Charley Pride is the Jackie Robinson of country music. It's an obvious analogy.
Each overcame unspeakable odds and racial injustice to become the first African American to ply his trade in an otherwise white world. Each navigated a sociopolitical minefield with the exact balance of grace and determination necessary to attain his goal. And each, as a result, became the first black inductee into his profession's Hall of Fame.
But what does country music's first and only true African-American star think about the comparison?
"It's not that I don't like it," said Pride, who turns 68 in March, "but I see a slight difference.
"Jackie was hand-picked by Branch Rickey to do a job and he had to be a certain temperament, a certain type of person to do it. I didn't have anyone saying 'here's what you're going to do, when you're going to do it, here's what you're going to endure."
Robinson was, in fact, the key chosen to unlock the gates of Major League baseball for the multitude of black players who followed him. Pride, on the other hand, was alone in his pursuit. He was never intended to be, nor did he ever become, a catalyst for other African-Americans to enter the country music world.
Of course, if all had gone according to Pride's original plan, he never would have been called "the Jackie Robinson of country music," because he would have been one of the many following in Robinson's shoes.
The fourth of 11 siblings raised on a sharecropping farm in Sledge, Miss., Pride was a self-proclaimed dreamer. And the dream that stood out above all others was to play professional baseball.
"When I saw Jackie Robinson break in, I knew that was my way out," he said. "I would have left somehow, but that was my way out."
Pride was just a child when Robinson debuted with the Brooklyn Dodgers in 1947, but he wouldn't have to wait long before baseball would pave his way out of the Mississippi Delta. The precocious -- but not so studious -- teen dropped out of school and headed to Memphis, where his unsuppressible ambition helped land him a spot as a right-handed pitcher and outfielder with the Red Sox of the Negro American League. By the spring of 1953, Pride had signed a contract with the New York Yankees and was sent to their Class C Pioneer League affiliate in Boise, Idaho.
Interrupted by a 14-month stint in the Army, and often derailed by injury and the racial inequity that prevailed even several years after Robinson's breakthrough, Pride twisted through the Negro Leagues and low-level Minor Leagues until 1960. After being cut loose by the Class C Missoula Timberjacks of the Pioneer League that season, he began pursuing a different dream -- one that would define his life to the point of rendering his original aspiration an obscure bit of trivia.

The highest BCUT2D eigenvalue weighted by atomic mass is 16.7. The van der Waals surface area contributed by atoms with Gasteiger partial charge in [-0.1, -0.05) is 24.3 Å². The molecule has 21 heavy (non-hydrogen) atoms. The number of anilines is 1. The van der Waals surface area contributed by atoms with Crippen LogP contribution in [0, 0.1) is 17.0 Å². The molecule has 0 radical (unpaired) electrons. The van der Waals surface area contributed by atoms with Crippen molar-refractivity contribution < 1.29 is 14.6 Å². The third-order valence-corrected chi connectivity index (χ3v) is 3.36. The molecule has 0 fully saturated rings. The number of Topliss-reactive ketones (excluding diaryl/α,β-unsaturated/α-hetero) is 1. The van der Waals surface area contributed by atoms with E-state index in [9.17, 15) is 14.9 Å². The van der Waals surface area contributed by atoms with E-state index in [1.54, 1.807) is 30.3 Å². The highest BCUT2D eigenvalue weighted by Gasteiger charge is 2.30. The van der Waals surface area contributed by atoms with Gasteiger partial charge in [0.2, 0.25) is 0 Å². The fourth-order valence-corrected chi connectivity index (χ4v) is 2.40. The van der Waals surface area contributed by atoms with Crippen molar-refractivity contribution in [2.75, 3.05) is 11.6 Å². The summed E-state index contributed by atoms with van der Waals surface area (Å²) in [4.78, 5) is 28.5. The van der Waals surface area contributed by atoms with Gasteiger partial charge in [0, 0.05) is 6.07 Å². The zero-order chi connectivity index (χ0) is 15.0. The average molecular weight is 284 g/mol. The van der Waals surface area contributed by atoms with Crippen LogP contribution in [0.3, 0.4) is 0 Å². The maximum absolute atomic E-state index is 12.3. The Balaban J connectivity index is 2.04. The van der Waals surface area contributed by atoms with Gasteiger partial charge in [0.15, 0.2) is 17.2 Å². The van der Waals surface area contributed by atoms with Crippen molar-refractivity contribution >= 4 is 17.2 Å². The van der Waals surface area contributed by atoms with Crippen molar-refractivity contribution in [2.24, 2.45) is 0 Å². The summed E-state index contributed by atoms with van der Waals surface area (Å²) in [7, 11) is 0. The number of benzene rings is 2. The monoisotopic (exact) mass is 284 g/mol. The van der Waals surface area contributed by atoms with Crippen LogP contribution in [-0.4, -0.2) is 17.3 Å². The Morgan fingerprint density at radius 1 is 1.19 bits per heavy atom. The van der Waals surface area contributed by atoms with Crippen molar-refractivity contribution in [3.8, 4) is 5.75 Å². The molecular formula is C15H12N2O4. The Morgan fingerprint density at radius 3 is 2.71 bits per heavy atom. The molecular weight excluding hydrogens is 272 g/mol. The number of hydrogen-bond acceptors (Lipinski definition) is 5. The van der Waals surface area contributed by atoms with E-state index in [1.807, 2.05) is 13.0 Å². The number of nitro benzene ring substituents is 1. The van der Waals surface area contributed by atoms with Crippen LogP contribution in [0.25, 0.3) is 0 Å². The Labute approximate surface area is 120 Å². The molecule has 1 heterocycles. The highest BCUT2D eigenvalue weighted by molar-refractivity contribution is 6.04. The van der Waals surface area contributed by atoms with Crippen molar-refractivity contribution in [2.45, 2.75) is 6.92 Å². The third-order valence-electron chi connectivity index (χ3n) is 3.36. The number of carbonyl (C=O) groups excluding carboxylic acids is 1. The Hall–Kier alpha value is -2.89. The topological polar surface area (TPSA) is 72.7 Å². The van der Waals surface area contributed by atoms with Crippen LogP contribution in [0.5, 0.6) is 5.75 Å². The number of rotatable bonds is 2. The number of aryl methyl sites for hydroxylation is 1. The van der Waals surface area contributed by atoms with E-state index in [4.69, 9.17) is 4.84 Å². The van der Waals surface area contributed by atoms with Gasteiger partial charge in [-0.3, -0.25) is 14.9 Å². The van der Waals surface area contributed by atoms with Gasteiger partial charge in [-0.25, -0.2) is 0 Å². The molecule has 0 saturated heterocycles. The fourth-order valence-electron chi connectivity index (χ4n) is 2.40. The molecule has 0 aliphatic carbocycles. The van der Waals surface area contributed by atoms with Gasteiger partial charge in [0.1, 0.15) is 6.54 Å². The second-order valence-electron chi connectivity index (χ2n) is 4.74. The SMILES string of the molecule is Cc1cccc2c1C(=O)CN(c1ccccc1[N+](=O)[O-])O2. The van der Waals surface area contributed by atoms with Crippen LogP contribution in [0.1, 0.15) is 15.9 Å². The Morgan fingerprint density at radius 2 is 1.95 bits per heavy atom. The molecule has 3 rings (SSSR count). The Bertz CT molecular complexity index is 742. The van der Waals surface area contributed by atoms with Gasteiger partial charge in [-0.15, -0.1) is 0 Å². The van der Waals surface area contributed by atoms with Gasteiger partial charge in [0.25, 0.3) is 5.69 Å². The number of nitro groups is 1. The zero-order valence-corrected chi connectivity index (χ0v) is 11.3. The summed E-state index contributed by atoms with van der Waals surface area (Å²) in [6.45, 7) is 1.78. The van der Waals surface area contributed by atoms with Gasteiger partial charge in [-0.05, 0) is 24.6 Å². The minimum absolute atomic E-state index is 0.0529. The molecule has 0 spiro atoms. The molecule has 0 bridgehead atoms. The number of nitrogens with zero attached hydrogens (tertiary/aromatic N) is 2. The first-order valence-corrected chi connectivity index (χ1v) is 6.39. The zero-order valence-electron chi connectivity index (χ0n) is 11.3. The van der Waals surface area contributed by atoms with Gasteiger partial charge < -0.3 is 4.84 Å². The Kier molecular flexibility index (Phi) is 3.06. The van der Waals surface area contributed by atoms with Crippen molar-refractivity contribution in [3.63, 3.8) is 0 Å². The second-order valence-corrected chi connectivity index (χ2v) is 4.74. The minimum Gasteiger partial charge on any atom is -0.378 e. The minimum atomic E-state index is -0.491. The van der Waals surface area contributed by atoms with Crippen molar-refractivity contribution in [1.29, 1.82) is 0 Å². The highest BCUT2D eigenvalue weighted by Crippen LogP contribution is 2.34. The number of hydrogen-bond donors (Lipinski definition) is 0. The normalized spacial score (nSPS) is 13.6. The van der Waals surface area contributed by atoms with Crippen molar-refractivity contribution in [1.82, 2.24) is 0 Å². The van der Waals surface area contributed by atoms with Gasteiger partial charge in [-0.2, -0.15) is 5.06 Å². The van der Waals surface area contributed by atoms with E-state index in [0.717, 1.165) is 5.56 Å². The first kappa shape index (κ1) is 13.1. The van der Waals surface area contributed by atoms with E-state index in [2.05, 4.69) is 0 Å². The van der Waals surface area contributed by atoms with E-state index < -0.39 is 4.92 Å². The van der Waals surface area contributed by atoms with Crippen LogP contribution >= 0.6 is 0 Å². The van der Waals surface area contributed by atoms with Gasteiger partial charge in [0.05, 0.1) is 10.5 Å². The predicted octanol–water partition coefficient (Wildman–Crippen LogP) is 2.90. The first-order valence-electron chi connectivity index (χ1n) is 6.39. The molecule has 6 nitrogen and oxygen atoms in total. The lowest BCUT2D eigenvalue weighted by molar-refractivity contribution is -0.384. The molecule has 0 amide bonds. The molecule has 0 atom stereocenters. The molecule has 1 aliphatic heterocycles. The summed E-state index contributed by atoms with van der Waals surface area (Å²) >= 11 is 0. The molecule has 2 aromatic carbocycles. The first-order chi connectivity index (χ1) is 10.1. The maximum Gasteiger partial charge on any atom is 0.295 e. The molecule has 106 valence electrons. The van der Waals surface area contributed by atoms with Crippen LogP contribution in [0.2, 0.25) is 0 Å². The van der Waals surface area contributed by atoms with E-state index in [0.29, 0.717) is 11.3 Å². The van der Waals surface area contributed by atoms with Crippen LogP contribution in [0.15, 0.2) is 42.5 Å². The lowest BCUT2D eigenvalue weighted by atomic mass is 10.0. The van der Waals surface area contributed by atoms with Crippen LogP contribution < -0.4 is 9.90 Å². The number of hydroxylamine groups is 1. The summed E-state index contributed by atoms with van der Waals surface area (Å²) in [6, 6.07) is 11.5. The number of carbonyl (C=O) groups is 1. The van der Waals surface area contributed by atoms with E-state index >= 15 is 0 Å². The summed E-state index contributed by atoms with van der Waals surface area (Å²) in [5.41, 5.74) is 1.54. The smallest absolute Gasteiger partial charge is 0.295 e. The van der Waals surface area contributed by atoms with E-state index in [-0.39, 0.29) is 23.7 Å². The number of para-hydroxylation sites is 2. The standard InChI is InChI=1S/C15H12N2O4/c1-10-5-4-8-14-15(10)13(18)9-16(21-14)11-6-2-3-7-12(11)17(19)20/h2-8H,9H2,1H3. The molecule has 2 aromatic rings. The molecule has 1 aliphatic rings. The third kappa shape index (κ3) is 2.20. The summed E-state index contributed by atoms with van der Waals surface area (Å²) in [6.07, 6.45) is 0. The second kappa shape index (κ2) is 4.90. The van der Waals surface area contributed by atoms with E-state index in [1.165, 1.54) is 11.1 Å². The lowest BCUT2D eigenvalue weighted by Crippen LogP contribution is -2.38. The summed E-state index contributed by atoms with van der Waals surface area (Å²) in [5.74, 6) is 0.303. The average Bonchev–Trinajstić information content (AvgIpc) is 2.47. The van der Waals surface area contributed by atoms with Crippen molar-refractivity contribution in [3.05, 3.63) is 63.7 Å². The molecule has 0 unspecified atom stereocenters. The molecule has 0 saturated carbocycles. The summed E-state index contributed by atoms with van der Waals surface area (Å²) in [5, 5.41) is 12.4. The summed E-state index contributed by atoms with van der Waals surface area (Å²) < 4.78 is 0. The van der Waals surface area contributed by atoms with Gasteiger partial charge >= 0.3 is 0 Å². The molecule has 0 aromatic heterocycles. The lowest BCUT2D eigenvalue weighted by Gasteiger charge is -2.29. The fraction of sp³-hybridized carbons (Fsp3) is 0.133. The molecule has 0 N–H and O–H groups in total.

Despite the fact that he spent a mere three weeks with the Timberjacks, Pride ingrained an impression on those he met, even down to the batboy.
"A lot of it was his personality," said Jeff Herman, who was 16 years old at the time. "He was very affable and outgoing, very social, and didn't have any enemies. His personality was such that he got along with almost everybody."
Among those charmed was Missoula general manager Nick Mariana.
Mariana arranged for Pride -- who was known for toting his guitar around on road trips -- to perform a few songs at the team's preseason banquet. Herman still recalls a rendition of the theme song to the movie "Timberjack" and a stunning version of Hank Williams' "Kaw-liga," which would later become one of Pride's greatest hits.
But Pride's season didn't extend far beyond the Spring Training banquet, as he allowed six runs on eight hits over six innings in a pair of blowout losses while going 2-for-5 at the plate. Upon releasing his infrequently used pitcher, Mariana helped Pride get a job at an East Helena mining company, where he could also play for the town's semi-pro team, the Smelterites.
It was in East Helena where Pride began performing publicly in bars for the first time and was discovered by country stars Red Sovine and Red Foley, who urged the young crooner to take his talent to Nashville. But baseball was still in his blood, and it wasn't until after failed tryouts with the expansion Angels in 1961 and Mets in 1963 that Pride finally followed up on the Reds' suggestion. He chose Nashville when Mets manager Casey Stengel ordered that he be put on a bus to wherever he wanted to go after showing up uninvited to Spring Training in Clearwater, Fla.
While Pride may not have had anyone saying, "Here's what you're going to do, when you're going to do it," his rise to stardom was certainly not absent of Branch Rickey-like characters.
When his bus arrived in Nashville, Pride walked to Cedarwood Publishing, where Sovine had ties. It was there that he met Jack Johnson, who happened to be looking for a black singer to introduce to the country music world. Three songs later, Johnson sent Pride packing again, this time with the promise of a management contract, which was waiting for him upon his return to Montana.